Dirk Smith: You mentioned the Phoenix Rising? How did that come about?

PGFFL Foster Family

PGFFL Gives Back to Foster Families

Jesus Godinez: After we had secured the foundation with the Arizona Cardinals, we were able to do some stuff for the community such as youth clinic. We also hosted some events related to the Arizona Cardinals to sponsor some families who may have LGBTQ+ members or foster kids that either have LGBTQ+ foster parents or the actual kids themselves identify as LGBTQ+, we’re able to offer them an experience of going to a professional NFL game. We also had some other initiatives to raise money for local LGBTQ+ charities. So once we had that going, a lot of which just happened naturally, we were approached by the Phoenix Rising. Now the Phoenix Rising was kind of in a pickle. They had a bad experience a couple years ago where an athlete used a derogatory term. The coach at the time dismissed it as locker room banter but it created a lot of bad publicity for the team. So, they reached out to us and asked “hey, we’ve heard your name and work, we want to see if we can come out to one of your games.”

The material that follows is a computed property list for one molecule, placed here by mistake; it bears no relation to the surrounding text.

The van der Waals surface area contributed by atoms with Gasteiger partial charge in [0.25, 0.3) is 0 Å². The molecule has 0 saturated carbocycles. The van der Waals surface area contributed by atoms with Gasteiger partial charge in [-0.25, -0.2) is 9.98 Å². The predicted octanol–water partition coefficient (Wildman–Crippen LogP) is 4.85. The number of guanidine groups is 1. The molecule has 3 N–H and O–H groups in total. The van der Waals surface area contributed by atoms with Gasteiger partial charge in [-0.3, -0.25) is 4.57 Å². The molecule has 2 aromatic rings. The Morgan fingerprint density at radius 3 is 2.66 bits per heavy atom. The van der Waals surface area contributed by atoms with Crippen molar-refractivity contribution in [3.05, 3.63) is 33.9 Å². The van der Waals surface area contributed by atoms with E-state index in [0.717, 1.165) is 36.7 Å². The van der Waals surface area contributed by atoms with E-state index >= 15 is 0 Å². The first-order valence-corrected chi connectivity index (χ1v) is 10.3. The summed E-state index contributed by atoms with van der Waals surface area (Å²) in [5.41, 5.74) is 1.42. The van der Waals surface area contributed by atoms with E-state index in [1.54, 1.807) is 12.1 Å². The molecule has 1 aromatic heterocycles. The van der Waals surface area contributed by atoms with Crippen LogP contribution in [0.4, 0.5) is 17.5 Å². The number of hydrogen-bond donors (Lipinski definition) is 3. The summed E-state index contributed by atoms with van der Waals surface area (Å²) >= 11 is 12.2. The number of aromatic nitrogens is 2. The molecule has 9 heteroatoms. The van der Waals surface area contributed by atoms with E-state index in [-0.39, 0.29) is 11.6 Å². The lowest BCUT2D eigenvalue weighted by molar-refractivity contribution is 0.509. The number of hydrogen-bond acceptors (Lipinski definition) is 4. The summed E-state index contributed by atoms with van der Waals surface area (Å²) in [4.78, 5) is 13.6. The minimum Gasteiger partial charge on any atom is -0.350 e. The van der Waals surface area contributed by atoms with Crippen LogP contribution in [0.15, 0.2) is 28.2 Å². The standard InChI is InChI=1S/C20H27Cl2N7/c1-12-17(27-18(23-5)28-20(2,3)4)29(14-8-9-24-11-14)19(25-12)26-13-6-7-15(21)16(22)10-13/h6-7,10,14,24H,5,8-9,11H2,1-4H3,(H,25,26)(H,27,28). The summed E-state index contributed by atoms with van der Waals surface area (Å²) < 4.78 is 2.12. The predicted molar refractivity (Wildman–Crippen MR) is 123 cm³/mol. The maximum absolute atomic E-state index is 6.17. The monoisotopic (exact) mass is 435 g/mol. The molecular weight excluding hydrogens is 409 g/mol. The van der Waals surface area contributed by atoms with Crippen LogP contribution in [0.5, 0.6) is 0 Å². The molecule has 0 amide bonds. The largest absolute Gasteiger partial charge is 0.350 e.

For me, talking to the coach as well was more important. We wanted to make sure that this was more of an educational opportunity and that we were able to provide some statistics and knowledge about the impact of that incident. It was our main goal, and it needs to be brought to their attention. So, they came up to our game and we did a walk and talk with the coaches on the field. They were very generous, very apologetic, they took that opportunity to educate themselves to take that education back to their athletes and relay the same messaging.

Dirk Smith: Wow, that’s strong to be able to leverage that into a real learning moment.

Jesus Godinez: After that they reached out to us and said they were inspired by the culture of the PGFFL and the atmosphere that we deal with, how it’s a safe place for anyone. They asked us to become a partner with us and while the gut reaction is yes, we wanted the partnership to be more of a collaborative experience. We did a lot of work with everybody to make sure we were providing education to facility members, and we were able to help them host their first ever Pride Night at the Phoenix Rising Complex.

Dirk Smith: That’s fantastic, clearly your work with the Cardinals was well noticed by other organizations as well and inspired them. Did you work with any others?